US: Arctic turtle fossil suggests global warming

The fossil of a tropical, freshwater Asian turtle (Photo: University of Rochester) found in Arctic Canada indicates that animals migrated from Asia to North America directly across a freshwater sea floating atop the then-warm, salty Arctic Ocean, new research suggests.

Published in the latest edition of the journal Geology, the research also suggests a rapid influx of carbon dioxide from volcanoes caused a super-greenhouse effect about 90 million years ago.

"We've known there's been an interchange of animals between Asia and North America in the late Cretaceous period, but this is the first example we have of a fossil in the High Arctic region showing how this migration may have taken place," says John Tarduno, a professor of geophysics at the University of Rochester in New York and leader of the Arctic expedition.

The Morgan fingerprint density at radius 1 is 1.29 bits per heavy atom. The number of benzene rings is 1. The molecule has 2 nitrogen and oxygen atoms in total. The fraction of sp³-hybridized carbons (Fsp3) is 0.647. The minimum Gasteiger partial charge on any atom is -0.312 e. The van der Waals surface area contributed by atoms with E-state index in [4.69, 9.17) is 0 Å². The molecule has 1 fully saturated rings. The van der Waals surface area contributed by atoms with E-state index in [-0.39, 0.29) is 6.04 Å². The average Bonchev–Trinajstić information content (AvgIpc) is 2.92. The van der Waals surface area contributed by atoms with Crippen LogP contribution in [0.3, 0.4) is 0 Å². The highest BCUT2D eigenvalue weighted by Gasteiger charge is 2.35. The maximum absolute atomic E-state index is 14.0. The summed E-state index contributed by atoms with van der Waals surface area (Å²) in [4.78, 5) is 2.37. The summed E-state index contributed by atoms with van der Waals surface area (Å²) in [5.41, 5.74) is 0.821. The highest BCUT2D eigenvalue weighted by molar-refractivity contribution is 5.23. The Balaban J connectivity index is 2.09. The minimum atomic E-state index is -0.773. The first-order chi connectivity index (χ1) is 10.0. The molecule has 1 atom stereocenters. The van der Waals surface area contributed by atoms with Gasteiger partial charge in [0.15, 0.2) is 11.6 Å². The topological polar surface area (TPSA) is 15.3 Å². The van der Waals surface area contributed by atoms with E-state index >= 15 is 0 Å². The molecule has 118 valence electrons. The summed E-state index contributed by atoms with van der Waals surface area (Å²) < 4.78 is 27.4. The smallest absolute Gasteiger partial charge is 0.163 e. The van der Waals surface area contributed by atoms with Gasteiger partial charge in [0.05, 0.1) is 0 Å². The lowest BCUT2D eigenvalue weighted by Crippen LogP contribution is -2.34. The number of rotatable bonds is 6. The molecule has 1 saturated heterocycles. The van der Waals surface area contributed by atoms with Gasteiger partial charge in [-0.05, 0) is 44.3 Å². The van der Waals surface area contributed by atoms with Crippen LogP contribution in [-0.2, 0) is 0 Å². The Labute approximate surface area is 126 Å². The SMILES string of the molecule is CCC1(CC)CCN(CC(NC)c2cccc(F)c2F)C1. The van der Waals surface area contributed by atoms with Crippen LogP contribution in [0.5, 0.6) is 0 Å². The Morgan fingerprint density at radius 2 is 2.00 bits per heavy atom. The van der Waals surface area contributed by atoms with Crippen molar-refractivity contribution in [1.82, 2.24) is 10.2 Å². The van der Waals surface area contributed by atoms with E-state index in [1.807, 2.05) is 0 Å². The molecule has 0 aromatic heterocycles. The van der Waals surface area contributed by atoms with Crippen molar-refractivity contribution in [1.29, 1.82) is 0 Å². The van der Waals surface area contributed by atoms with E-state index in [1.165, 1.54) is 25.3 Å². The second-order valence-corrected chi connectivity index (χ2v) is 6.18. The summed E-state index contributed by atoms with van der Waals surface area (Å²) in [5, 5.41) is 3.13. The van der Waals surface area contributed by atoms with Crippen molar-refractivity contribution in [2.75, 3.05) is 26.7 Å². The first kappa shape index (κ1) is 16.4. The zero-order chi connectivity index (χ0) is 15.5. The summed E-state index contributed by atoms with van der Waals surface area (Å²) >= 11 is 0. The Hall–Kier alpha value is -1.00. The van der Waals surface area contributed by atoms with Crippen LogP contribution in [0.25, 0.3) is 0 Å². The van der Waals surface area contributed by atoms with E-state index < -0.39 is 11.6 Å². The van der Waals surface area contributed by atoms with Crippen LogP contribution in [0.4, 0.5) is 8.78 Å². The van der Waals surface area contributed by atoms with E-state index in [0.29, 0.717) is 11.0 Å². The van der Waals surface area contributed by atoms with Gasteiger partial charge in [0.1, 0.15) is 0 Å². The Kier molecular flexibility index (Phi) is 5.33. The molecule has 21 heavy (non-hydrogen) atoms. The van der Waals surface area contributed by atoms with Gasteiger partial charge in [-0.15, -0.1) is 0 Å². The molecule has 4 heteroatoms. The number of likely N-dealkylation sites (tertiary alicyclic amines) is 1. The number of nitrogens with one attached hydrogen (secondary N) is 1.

"We're talking about extremely warm, ice-free conditions in the Arctic region, allowing migrations across the pole."

The fossil was found in 2006, and Tarduno and Donald Brinkman of the Royal Tyrrell Museum of Canada, later named it Aurorachelys, or aurora turtle. The turtle strongly resembled a freshwater Mongolian species, which raised questions about how it came to be in the marine waters of the North American Arctic.

Tarduno says volcanic events could have produced a series of islands that would have given the turtles - and other species - the ability to island-hop from ancient Russia to Canada. In addition, numerous rivers from the adjacent continents would have poured fresh water into the ancient Arctic sea.

Since fresh water is lighter than marine water, it would have rested on top of the salty ocean water allowing a freshwater animal such as the aurora turtle to migrate with relative ease. He says the volcanic activity that created the islands could also have contributed to the warm climate that enabled the turtle to survive in the Arctic circle.

"The warming may have been caused by volcanoes pumping tremendous amounts of carbon dioxide into the Earth's atmosphere. There's evidence that this volcanic activity happened all around the planet - not just the Arctic. If it all happened on a short enough timescale, it could cause a super-greenhouse effect."